We Might Not Be Planting the Right Kinds of Forests

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Keijzer calls tropical reforestation the “low-hanging fruit” for two reasons: “First, because you do create economic values for countries that need it most, so it’s an opportunity to lift millions of people out of extreme poverty.” Secondly, she points out that “if you wanted to plant a tree in Belgium, for example, you would probably spend more than 10 euros per tree if not 15,” but in tropical regions “you can plant it for half a dollar.”

But tropical reforestation can require significant research so projects need to be realistic about what they can achieve. “There are very few parts of the tropics where there’s enough expertise and knowledge to bring back native forests on a large scale,” says Andrew Marshall, head of the not-for-profit ecological restoration organization Reforest Africa.

He compares the U.K., where there are fewer than 20 tree species native to the whole country, to Tanzania, which has the same amount of diversity in a single acre. “You’re talking hundreds of species that you need to get methods for and/or work out a key few that grow well and the others come back,” he says. “You can’t work with everything.”

How exactly forest land is restored depends on two key factors: what it currently looks like and what the ultimate aim of reforestation is.

The land might already host a degraded forest, with less tree cover, fewer species, and poorer soil. It may have been deforested, where many trees have been cut down and the land is primarily used for another purpose such as farming or infrastructure. It might be dominated by an invasive species such as lianas — the big woody vines that Tarzan swings from which can quickly take over tropical land — or molinia — a grass that spreads across the Welsh uplands after fields stop being grazed.

In the most extreme cases, the land may even have become incapable of hosting life, but Keijzer says she has never come across a place that can’t be restored.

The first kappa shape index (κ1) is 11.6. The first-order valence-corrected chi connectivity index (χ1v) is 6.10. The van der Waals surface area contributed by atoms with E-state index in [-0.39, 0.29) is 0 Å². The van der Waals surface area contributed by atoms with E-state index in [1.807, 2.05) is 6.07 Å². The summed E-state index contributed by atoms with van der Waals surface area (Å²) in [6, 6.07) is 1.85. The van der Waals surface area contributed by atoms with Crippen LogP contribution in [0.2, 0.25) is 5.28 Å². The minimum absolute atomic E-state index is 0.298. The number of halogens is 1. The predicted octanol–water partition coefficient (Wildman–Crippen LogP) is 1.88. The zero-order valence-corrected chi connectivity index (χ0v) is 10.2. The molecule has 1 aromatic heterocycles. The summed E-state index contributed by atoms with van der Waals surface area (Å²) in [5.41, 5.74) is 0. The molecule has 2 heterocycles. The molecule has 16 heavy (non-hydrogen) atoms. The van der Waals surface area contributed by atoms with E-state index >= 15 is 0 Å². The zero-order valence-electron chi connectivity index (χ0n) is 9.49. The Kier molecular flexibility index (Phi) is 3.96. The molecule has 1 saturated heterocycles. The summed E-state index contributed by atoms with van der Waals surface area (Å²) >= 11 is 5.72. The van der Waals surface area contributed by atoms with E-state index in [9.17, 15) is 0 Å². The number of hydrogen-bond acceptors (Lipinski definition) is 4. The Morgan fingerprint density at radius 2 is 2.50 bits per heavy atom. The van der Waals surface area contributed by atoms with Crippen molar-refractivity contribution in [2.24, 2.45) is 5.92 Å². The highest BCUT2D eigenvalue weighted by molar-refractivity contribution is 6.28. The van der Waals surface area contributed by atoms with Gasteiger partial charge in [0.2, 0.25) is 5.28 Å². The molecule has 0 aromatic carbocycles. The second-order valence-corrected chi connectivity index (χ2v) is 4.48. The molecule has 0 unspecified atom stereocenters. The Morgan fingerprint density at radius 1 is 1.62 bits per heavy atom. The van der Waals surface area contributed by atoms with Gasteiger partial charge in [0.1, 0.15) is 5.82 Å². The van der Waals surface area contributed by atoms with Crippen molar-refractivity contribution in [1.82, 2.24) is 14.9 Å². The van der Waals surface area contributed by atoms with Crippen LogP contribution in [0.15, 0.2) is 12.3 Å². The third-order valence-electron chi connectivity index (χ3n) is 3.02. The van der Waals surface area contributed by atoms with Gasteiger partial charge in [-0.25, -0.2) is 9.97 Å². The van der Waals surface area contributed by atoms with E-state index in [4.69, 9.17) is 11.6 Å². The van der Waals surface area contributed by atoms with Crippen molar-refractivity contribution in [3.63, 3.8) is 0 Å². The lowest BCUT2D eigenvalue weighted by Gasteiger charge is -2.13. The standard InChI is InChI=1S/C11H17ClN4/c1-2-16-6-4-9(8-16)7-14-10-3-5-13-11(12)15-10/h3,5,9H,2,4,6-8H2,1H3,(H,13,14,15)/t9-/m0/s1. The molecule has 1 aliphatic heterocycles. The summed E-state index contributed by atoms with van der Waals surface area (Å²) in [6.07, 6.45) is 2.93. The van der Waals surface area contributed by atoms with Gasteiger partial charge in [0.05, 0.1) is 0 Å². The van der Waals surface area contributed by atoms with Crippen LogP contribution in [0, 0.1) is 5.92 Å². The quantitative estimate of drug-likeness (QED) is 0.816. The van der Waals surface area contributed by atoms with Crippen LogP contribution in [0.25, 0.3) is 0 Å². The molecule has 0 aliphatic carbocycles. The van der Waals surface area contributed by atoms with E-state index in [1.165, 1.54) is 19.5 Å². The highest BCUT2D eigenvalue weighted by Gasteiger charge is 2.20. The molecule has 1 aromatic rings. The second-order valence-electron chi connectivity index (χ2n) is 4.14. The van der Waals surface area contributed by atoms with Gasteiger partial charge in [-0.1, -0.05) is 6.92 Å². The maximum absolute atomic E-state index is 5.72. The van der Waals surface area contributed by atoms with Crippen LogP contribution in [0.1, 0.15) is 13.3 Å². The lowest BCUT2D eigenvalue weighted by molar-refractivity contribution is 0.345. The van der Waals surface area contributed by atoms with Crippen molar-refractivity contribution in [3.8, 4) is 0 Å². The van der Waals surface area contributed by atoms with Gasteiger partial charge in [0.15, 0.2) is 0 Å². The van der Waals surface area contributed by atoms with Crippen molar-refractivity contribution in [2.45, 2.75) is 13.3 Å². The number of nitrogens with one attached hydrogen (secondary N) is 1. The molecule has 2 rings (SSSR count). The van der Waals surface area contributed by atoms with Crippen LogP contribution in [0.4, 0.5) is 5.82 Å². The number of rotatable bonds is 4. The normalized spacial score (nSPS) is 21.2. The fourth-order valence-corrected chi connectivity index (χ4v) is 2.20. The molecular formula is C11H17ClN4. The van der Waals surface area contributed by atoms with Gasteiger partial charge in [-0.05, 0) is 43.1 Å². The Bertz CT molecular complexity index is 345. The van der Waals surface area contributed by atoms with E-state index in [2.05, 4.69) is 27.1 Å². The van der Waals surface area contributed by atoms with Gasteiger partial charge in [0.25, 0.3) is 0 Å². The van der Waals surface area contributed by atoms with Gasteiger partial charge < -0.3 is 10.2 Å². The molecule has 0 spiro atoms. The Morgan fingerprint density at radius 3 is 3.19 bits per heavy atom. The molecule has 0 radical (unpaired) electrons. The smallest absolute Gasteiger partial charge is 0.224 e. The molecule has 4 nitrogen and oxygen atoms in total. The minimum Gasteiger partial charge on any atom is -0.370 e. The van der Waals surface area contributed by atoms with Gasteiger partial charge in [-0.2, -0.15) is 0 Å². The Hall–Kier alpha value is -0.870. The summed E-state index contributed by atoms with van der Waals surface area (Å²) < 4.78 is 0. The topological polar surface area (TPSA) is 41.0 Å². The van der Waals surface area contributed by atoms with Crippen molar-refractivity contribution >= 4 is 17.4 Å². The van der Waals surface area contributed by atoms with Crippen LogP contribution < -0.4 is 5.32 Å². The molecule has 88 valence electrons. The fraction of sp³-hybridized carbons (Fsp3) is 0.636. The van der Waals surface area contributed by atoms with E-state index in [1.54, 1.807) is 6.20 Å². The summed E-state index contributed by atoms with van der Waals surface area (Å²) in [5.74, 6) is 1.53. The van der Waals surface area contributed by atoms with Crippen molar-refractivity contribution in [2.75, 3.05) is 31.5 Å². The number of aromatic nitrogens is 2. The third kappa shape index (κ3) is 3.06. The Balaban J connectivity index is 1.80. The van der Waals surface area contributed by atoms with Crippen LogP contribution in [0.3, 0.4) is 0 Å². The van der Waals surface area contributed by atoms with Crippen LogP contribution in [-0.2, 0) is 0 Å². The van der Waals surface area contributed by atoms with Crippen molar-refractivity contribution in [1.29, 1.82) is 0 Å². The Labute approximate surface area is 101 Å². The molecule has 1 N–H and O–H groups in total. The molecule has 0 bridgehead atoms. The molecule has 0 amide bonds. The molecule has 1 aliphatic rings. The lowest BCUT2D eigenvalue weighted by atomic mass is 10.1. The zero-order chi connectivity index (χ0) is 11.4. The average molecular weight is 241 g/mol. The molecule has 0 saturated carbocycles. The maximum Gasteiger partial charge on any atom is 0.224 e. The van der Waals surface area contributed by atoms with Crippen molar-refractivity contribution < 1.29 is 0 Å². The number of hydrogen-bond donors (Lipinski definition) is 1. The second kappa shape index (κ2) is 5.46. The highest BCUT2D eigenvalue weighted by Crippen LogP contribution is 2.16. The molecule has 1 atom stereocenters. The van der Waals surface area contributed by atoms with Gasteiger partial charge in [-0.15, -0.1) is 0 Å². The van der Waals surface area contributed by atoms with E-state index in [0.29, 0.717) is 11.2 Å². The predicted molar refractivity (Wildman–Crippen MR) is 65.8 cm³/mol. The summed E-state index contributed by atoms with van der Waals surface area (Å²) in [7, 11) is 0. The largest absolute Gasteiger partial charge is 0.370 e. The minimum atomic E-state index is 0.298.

In theory, reforestation in many places could be achieved through natural regeneration, where land is left to return to forest with minimal human intervention. “The safest way to do it is to find places that will recover naturally and areas that are already near other areas of forests, areas that have just very recently been cut down,” says Marshall. “Because you would expect that there would still be some seedstock in the soil and the birds and wildlife will be dispersing seeds.”

This option also has the benefit of being cheap, but letting nature take its course is not always feasible for a mixture of practical, social, and economic reasons, and a helping hand is often needed. Across the Sahel Desert in northern Africa, farmers are successfully using a managed natural regeneration technique in which they carefully nurture the remnants of old tree roots under the ground to bring trees back to life.

Afforestt, a company based in India that operates globally, has developed an artificial soil formula that involves brewing a compost ‘tea’ filled with microorganisms.

And elsewhere more advanced technologies are playing a role. Mangrove trees in Myanmar have been planted using drones designed by the U.K.-based startup Dendra Systems (formerly known as Biocarbon Engineering) to fire seeds directly into fields, for example.

Afforestt founder Shubhendu Sharma sees value in this diversity of approaches: “There are 100 ways to bring back a lost forest,” he says. “Like religion, there is one god and different paths to reach that.”

Experts agree that the ultimate aim should be to make the forest sustainable in the long term, which means weighing global, national, and local interests.

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